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N Korea willing to hold talks with US: Report

world Updated: Jul 25, 2009 11:10 IST

North Korea has indicated its interest in holding direct talks with the United States, a news report said, after the two sides traded barbs over Pyongyang's nuclear weapons programs at a security forum.

"We are not against a dialogue. We are not against any negotiation for the issues of common concern," Japan's Kyodo news agency quoted North Korean ambassador to the United Nations Sin Son Ho as saying on Friday.

But the ambassador, speaking in New York, dismissed the possibility of a return to stalled nuclear negotiations involving the two Koreas, the US, Japan, China and Russia, saying "the six-party talks are gone forever."

The US has offered to hold talks with the North within the six-nation process if it returns to the negotiating table and takes irreversible steps for denuclearization.

Last weekend, Assistant US Secretary of State Kurt Campbell indicated that the chances for direct talks between North Korea and the US were slim. "Our bilateral negotiations are between the US and South Korea about our collective approach" to the North, Campbell told reporters in Seoul.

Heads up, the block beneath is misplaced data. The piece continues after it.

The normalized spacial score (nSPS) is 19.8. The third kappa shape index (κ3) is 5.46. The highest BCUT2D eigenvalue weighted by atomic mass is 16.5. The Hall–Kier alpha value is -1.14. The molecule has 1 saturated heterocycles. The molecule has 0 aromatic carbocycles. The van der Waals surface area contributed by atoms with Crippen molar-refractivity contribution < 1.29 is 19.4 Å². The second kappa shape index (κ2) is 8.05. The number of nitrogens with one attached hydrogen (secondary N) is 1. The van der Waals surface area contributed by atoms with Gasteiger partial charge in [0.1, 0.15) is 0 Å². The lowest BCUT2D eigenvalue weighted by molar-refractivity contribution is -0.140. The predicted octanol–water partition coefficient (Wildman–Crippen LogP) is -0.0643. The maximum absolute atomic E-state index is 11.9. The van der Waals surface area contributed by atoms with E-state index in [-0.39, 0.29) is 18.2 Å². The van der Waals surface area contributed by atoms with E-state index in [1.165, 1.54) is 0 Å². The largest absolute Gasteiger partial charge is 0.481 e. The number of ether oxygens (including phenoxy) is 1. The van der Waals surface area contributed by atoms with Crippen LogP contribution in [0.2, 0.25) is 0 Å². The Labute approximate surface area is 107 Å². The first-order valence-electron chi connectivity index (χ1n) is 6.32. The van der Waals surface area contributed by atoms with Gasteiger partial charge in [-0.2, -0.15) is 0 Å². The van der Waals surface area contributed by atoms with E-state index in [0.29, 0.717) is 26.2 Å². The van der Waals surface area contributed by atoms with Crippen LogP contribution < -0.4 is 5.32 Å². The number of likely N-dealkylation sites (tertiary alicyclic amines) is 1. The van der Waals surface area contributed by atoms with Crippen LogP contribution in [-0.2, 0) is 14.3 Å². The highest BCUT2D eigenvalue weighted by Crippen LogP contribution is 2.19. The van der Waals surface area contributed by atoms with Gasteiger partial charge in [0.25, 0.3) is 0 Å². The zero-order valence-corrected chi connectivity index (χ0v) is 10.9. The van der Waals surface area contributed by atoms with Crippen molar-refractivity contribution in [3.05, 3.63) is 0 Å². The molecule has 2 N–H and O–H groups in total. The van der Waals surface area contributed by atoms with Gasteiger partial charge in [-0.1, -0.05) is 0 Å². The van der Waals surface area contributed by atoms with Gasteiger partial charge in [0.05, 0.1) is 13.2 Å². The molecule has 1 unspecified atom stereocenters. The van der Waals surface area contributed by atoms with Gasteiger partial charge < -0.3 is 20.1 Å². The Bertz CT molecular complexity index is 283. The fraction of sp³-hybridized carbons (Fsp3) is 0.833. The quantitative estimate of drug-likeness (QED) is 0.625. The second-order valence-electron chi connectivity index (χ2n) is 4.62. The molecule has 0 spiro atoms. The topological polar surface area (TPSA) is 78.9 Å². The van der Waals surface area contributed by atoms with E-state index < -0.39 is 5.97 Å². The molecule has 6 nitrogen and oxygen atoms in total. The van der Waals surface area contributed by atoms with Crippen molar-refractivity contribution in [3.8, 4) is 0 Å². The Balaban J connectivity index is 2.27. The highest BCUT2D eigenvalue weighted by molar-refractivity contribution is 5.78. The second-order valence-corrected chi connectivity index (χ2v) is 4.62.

Sin said the five other parties to the nuclear talks "cheated" North Korea, accusing them of not implementing what they had agreed under a disarmament-for-aid deal. No more details were given in the Kyodo report.

Sin was not available for comment on Saturday. The North Korean mission to the UN declined to comment.

North Korea quit the nuclear talks in April to protest a UN statement condemning a rocket launch. North Korea insisted it sent a satellite into orbit, while the US and its allies said it was actually a long-range missile test.

North Korea conducted its second nuclear test in May and a barrage of missile tests in July, drawing international condemnation and new UN sanctions.

US and Chinese officials are expected to discuss North Korea's nuclear programs and other regional security issues at a strategic dialogue next week in Washington.

"North Korea will be a significant topic, but obviously one among many," State Department spokesman Philip Crowley said Friday in Washington.

The US and North Korea engaged in a sharp war of words earlier this week over US Secretary of State Hillary Rodham Clinton's recent comment likening the regime in Pyongyang to "small children" demanding attention.

At a regional security conference in Thailand, Clinton also said the North "has no friends left."

North Korea's Foreign Ministry described her Thursday as "a funny lady" who sometimes "looks like a primary schoolgirl and sometimes a pensioner going shopping."